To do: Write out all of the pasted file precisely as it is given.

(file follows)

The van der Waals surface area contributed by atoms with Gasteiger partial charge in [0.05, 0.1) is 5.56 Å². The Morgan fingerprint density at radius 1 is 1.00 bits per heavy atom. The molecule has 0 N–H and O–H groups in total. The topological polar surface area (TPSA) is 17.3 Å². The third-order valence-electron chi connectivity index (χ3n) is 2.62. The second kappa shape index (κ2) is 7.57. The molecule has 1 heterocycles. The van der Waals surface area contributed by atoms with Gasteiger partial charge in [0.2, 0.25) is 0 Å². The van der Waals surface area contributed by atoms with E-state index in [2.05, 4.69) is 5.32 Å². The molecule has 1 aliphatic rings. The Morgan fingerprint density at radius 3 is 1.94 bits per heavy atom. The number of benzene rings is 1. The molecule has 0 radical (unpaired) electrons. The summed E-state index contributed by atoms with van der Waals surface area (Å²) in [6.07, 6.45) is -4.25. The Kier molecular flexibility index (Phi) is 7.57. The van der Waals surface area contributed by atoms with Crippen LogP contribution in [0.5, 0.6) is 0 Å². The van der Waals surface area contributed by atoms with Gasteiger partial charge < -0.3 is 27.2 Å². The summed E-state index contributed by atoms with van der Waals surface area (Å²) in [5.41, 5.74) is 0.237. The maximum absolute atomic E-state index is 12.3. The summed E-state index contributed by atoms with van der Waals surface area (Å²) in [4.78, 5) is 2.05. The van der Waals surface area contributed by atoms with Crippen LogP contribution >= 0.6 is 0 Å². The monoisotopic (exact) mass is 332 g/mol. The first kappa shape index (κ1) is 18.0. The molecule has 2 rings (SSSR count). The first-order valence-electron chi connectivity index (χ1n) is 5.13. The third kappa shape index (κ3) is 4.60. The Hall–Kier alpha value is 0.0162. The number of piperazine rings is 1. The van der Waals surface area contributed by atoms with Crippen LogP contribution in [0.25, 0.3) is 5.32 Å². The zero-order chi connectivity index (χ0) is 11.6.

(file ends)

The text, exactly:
The van der Waals surface area contributed by atoms with Gasteiger partial charge in [0.05, 0.1) is 5.56 Å². The Morgan fingerprint density at radius 1 is 1.00 bits per heavy atom. The molecule has 0 N–H and O–H groups in total. The topological polar surface area (TPSA) is 17.3 Å². The third-order valence-electron chi connectivity index (χ3n) is 2.62. The second kappa shape index (κ2) is 7.57. The molecule has 1 heterocycles. The van der Waals surface area contributed by atoms with Gasteiger partial charge in [0.2, 0.25) is 0 Å². The van der Waals surface area contributed by atoms with E-state index in [2.05, 4.69) is 5.32 Å². The molecule has 1 aliphatic rings. The Morgan fingerprint density at radius 3 is 1.94 bits per heavy atom. The number of benzene rings is 1. The molecule has 0 radical (unpaired) electrons. The summed E-state index contributed by atoms with van der Waals surface area (Å²) in [6.07, 6.45) is -4.25. The Kier molecular flexibility index (Phi) is 7.57. The van der Waals surface area contributed by atoms with Crippen LogP contribution in [0.5, 0.6) is 0 Å². The van der Waals surface area contributed by atoms with Gasteiger partial charge < -0.3 is 27.2 Å². The summed E-state index contributed by atoms with van der Waals surface area (Å²) in [5.41, 5.74) is 0.237. The maximum absolute atomic E-state index is 12.3. The summed E-state index contributed by atoms with van der Waals surface area (Å²) in [4.78, 5) is 2.05. The van der Waals surface area contributed by atoms with Crippen LogP contribution >= 0.6 is 0 Å². The monoisotopic (exact) mass is 332 g/mol. The first kappa shape index (κ1) is 18.0. The molecule has 2 rings (SSSR count). The first-order valence-electron chi connectivity index (χ1n) is 5.13. The third kappa shape index (κ3) is 4.60. The Hall–Kier alpha value is 0.0162. The number of piperazine rings is 1. The van der Waals surface area contributed by atoms with Crippen LogP contribution in [0.25, 0.3) is 5.32 Å². The zero-order chi connectivity index (χ0) is 11.6.